Posted by: Kerry Gans | June 8, 2011

Closing Panel of the Philadelphia Writers’ Conference 2011

by Jim Kempner

The very last event of the 2011 Philadelphia Writers’ Conference was a panel discussion titled “Publishing: The insider’s view,” which I took as code for “if you don’t go home early we will tell you how to get published.” I wasn’t disappointed though, alas, I still don’t know how to do it.

Kelly Simmons, who ran a three-day workshop on plot, struggled mightily to be published. It took a very, very (I didn’t keep track of how many verys she used) long time to break in. But she benefited from great guidance. Her third agent did the trick. (She went through three agents?) The first two are famous, representing respectively Stephen King and Michael Chabon, and were very helpful but only the third agent, an unknown, got her published. (Three agents? Really?)

Catherine DePino asked what do King, Nabokov and Anne Frank have in common? All were rejected numerous times. Catherine read some of the brutal rejections each received. (In Anne Frank’s case it must’ve been to her father.) So, DePino says, you will get rejected. A lot. You can count on it but you have to bounce back and not feel sorry for yourself. You gotta believe. You got the power. (DePino may have a future as a songwriter) Target your market as precisely as possible. Look at publishers’ websites. Order related books from the library. Look through them for tone, exposition, dialogue. And when you get a rejection target ten new markets and send five new queries. And, she suggests, get the most captivating title you can imagine. (She often starts with the title.) But also be your own critic. You need a very critical eye: will it fit in? Does the voice sound true? Does the story engage me? Does it prompt me to turn the page?

Larry Atkins is a non-fiction writer who teaches at Temple and Arcadia. He doesn’t know about what the future holds for newspapers but is optimistic about magazines. It is now a niche industry. There are no longer any Saturday Evening Posts but there are many very specialized magazines. In fact, ad pages for magazines were up 1.4% but for some specialists, like Wine Magazine, ad revenue is up 20%. So, it doesn’t pay to drink but rather, it pays to make others drink.

Keith Ashfield has been a book publisher for the past 40 some years. He asked how many independent bookstores closed in 2010. (Hint: it’s a trick question.) Actually, he said, there were more rather than less indie stores at the end of the year. But nowadays they are tightly focused. They do Brick and Mortar but also on-line business. As far as eBook sales, they have escalated without cannibalizing book sales. Pricing is a factor: Amazon might’ve sold one thousand hard bound $19.99 books before while now they sell ten thousand $2.99 books. So the revenue stream is there and the purchases are easier to make. Nevertheless, Ashfield believes, print books aren’t going away: they grossed $23 billion in 2009 and are only to slow down to $18 billion by 2014. These are numbers that support the non-cannibalization contention.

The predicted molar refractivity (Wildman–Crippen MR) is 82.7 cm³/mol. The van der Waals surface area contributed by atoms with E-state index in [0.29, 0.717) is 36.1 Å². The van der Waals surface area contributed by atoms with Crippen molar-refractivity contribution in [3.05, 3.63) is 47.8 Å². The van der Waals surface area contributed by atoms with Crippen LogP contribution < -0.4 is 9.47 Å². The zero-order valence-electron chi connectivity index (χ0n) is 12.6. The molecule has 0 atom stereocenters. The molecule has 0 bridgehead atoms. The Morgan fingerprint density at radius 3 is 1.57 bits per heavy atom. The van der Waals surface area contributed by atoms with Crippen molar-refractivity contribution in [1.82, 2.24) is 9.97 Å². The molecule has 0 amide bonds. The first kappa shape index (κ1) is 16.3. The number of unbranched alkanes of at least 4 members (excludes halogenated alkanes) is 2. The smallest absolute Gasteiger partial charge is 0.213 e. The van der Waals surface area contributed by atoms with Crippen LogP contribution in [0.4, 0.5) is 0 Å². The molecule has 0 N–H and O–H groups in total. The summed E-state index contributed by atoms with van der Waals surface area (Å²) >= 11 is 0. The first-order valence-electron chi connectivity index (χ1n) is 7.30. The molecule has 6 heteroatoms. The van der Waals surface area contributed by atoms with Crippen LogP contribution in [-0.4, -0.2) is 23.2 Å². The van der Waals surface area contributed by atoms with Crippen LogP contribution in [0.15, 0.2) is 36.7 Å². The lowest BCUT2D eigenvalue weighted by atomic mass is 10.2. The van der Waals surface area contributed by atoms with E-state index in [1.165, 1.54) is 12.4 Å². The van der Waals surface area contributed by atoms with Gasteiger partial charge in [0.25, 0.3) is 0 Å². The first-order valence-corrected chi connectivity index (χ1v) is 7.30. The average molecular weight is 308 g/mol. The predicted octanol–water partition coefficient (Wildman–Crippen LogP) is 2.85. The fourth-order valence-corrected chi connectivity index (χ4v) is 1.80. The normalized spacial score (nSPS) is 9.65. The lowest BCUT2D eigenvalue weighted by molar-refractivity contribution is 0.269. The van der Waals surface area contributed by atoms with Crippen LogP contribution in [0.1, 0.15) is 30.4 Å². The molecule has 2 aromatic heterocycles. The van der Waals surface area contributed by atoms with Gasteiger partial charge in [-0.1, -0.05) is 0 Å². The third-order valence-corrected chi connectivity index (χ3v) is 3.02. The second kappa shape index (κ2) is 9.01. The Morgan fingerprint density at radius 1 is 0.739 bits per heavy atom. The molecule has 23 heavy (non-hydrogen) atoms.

In 2009 over 500,000 books were published of which 230,000 came from publishing houses. The rest were self-published. That is a lot of self-published stuff looking for differentiation. We know some people have been wildly successful self-publishing and we know the publishing houses are on the lookout for good self-published stuff but the volume is overwhelming. So the key remains how to differentiate yourself and get people to find and read you. (Don Lafferty and Marie Lamba addressed this subject in an earlier session. Warning: Ms. Lamba self-published on the Kindle and in no time her book was buried by so many more recent books even she couldn’t find it.) So if you want to get rich, the odds are better than lottery odds (about 1 in 200 million) but then the lottery only costs one buck.

David Wilson has been writing since 1984. He spoke about his experience, how he gave up on fiction (it doesn’t sell) and started to write non-fiction and the various methods he used (workshops, interviews, etc.) until he finally achieved success. The Kitchen Casanova was his first book and Yardley Press his own publishing venue for many years, until Disney published him. Don’t give up your day job, he says.

So you still want to write? Consider that the average author in America makes between $3,000 and $6,000 a year. And this figure includes the Stephen Kings et al. (See lotto odds comments above.)

Why do you write? If it is for achievement keep going the traditional way. If it is for closure, consider self-publishing.

Jim Kempner is a multiple award-winning writer of fiction and non-fiction and a former chemical industry executive. His latest mystery, Robbing Peter and Paul, is “doing the rounds.”

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Responses

  1. Jim, thanks for this wrap-up. I missed it, so it was great to hear what was said 🙂

    One clarification…I haven’t self-published, yet. It was actually the post announcing the kindle version of my YA novel from Random House that got buried on kindleboards under an avalanche of other announced books by self-published novelists. Still, it was sobering. I’m hoping that when I do self-publish my sequel in about a week or so that I won’t be completely buried! By targeting our books toward our real readers, there is hope for us all…yes, better than the lottery.

    Happy writing!
    Marie

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